Many of you have heard me recommend a basic formula for student retention which combines the leading indicators of retention with the actual retention outcome. That formula is P + P = R or persistence plus progression equals retention. While most colleges and universities have policies that allow students to persist from their first term to their second term, those same students may not have progressed, i.e., successfully completed their courses in the first term. I have had conversations with many student success professionals about the above formula and many of us believe that progression indicators are probably more predictive of first year retention than is the persistence indicator.
Let’s take a closer look at progression. Once grades for the first term are posted, many of you may begin to think about the progression indicator of GPA, which may have placed many first year students on warning or probation or suspension, depending upon your policy. At this point, you may ask yourself: Are our probation rates and our students’ credit hours attempted-to-earned ratios “normal” as compared to similar schools? To find out, Noel-Levitz conducts a poll of leading persistence, progression, and retention indicators every other year. Many of you may have participated in the past or in the latest study. See the latest benchmark report to compare your rates with other schools who participated. Once you have compared your first term outcomes, you may want to consider more intensive academic recovery strategies to try to improve progression rates among your students, which, in turn, affects your retention rate.
One must-do intervention for progression
To improve progression rates, I recommend that effective programs which require students to participate in the development of their own academic recovery should be implemented at the end of term one and/or the beginning of term two. These programs can come in the form of courses, individual counseling, academic support, TRIO programs, or a combination of these services. If a student isn’t earning the required GPA or hours that are expected at the end of term one, immediate participation in such academic recovery programs must be expected.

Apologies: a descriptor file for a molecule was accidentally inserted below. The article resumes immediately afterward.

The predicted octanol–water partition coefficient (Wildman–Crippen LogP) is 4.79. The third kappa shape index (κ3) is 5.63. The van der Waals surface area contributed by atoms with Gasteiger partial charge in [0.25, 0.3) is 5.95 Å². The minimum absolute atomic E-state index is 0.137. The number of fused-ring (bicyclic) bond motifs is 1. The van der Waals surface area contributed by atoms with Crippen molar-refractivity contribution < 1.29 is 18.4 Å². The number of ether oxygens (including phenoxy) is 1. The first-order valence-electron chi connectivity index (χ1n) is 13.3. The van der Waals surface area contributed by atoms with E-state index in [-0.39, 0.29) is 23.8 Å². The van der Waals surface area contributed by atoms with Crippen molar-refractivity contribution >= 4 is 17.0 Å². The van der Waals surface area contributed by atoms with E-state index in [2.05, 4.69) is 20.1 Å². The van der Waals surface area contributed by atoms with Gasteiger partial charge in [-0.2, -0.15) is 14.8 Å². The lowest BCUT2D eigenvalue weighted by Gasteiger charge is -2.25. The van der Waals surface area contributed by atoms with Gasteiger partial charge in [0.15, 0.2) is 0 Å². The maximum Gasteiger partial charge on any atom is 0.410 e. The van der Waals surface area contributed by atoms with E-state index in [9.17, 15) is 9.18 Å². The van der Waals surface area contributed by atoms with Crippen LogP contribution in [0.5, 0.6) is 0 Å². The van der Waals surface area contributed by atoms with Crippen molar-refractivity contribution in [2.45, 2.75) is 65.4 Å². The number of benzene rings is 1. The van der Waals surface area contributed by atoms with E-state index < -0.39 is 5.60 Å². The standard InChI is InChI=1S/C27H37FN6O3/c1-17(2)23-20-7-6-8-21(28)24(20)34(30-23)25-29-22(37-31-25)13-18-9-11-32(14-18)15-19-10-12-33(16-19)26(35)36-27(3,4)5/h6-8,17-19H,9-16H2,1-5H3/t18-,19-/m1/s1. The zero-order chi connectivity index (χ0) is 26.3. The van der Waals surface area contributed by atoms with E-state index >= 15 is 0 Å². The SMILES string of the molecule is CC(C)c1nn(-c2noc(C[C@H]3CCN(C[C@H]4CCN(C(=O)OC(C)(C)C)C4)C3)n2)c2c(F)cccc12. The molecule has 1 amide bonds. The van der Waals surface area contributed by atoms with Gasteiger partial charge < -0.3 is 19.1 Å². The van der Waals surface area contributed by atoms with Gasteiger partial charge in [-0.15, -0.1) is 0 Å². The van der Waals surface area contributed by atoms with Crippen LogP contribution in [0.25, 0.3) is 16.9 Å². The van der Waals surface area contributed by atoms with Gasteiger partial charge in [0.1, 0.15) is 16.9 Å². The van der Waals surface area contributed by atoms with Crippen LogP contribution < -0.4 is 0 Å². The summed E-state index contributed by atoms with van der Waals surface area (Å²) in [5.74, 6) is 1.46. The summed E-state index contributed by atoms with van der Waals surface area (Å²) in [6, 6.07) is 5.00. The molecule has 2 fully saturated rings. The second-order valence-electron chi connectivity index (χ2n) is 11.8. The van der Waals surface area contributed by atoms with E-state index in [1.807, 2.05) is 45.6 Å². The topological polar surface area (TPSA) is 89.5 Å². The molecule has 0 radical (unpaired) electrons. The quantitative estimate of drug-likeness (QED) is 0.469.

Examples from campuses
I encourage you to discuss the following progression models with your retention committee or task force:
- My friends at High Point University in North Carolina use an extensive review process (what one might call a 360-degree review), of each student’s first term and the student’s improvement plan for term two. The plan is developed with a success coach, referrals are made, and progress is monitored.
- Academic recovery at Montana State University Billings comes in the form of a workshop in which all students must participate. Group and individual meetings are held with follow-up and monitoring by success coaches.
- Albion College requires a course taught by counseling staff which has in-depth assessments, appropriate referrals, and ongoing monitoring as its key elements. To learn more about this model, join us at the Noel-Levitz National Conference (NCSRMR) this July in Boston, where Dr. Barry Wolf will deliver his very engaging workshop describing just how Albion manages academic recovery.
No matter what form your academic recovery strategy takes, please try to be timely in your delivery. Many of you might be on break when or shortly after grades are posted in December. This is the critical time to begin to assess and respond to the progression indicators.
Share your ideas and strategies
I would love to hear from you to learn more about your academic recovery strategies. Please post your ideas so that others might learn from you. Your ideas never to cease to amaze us, and we’re all about helping one another strategize.
If you have questions about P + P = R, or if you’d like to discuss your strategies with me, please e-mail or contact me at 1-800-876-1117, ext. 5602.
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